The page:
Chris: The course with Linux as its central focus has an explicit mission of promoting the use of Linux within a commercial environment, and we target it specifically for people who need to support Linux in business. In the course, students learn how to install and configure Linux, download and install software from the Internet, build kernels, provide FTP, web and mail services and even how to interoperate with Microsoft.
Learning Tree is a totally independent supplier of training, so we retain the freedom to mention the bad as well as the good things about the products and technologies we teach. Linux consultant Phill Edwards, who authored the Linux course, recalls an incident at the beta test stage:
Some of the other members of the development team were playing around at the back of the room and discovered that it was rather easy to start from the LILO prompt and obtain a root shell without giving the root password. It was rather gratifying to be able to not only point out the loophole, but show students how to fix it.
Marjorie: Any parting words?
Chris: Of course there will always be those who are happy to learn Linux by sitting down with the product and a book and playing with it. It is a great way to learn; I originally learned UNIX the same way—except in those days, UNIX wasn't really a product. Now that I think of it, books weren't available either—that works fine if you have the time. However, if you need to get up to speed fast, intensive training is a very effective way to do it.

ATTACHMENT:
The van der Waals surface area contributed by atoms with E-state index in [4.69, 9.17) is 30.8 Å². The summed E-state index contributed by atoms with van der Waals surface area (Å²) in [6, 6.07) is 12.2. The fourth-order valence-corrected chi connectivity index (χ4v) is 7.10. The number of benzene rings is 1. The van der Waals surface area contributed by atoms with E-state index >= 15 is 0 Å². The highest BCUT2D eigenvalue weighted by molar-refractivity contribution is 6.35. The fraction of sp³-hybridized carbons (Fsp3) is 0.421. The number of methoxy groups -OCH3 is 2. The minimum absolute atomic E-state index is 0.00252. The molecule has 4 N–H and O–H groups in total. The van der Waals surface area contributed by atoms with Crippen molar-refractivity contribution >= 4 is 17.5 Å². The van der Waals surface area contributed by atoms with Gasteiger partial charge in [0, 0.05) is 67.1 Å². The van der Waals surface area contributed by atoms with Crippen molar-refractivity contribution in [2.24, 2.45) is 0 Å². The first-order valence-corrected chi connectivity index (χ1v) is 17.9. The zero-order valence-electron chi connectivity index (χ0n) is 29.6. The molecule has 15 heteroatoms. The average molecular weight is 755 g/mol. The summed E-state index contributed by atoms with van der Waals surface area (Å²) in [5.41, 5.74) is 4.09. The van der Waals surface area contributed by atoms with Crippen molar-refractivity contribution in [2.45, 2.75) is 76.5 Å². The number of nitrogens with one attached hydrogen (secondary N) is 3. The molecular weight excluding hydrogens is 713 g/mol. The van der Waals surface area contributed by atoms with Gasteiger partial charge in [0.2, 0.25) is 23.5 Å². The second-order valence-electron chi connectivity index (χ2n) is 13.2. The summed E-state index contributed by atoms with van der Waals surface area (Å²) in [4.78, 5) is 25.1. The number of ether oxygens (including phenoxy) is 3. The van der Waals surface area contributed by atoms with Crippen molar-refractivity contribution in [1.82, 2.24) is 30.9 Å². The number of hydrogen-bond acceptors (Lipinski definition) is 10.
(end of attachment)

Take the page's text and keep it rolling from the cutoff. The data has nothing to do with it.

Learning Tree courses are offered in the USA, Canada, UK and elsewhere. Our web site at http://www.learningtree.com/linux has detailed course outlines, prices and scheduling.
Marjorie: Thanks for your time.
Practical Task Scheduling Deployment
July 20, 2016 12:00 pm CDT
One of the best things about the UNIX environment (aside from being stable and efficient) is the vast array of software tools available to help you do your job. Traditionally, a UNIX tool does only one thing, but does that one thing very well. For example, grep is very easy to use and can search vast amounts of data quickly. The find tool can find a particular file or files based on all kinds of criteria. It's pretty easy to string these tools together to build even more powerful tools, such as a tool that finds all of the .log files in the /home directory and searches each one for a particular entry. This erector-set mentality allows UNIX system administrators to seem to always have the right tool for the job.
Cron traditionally has been considered another such a tool for job scheduling, but is it enough? This webinar considers that very question. The first part builds on a previous Geek Guide, Beyond Cron, and briefly describes how to know when it might be time to consider upgrading your job scheduling infrastructure. The second part presents an actual planning and implementation framework.
Join Linux Journal's Mike Diehl and Pat Cameron of Help Systems.
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This ebook takes a look at some of the practical applications of the Linux on Power platform and ways you might bring all the performance power of this open architecture to bear for your organization. There are no smoke and mirrors here—just hard, cold, empirical evidence provided by independent sources. I also consider some innovative ways Linux on Power will be used in the future.Get the Guide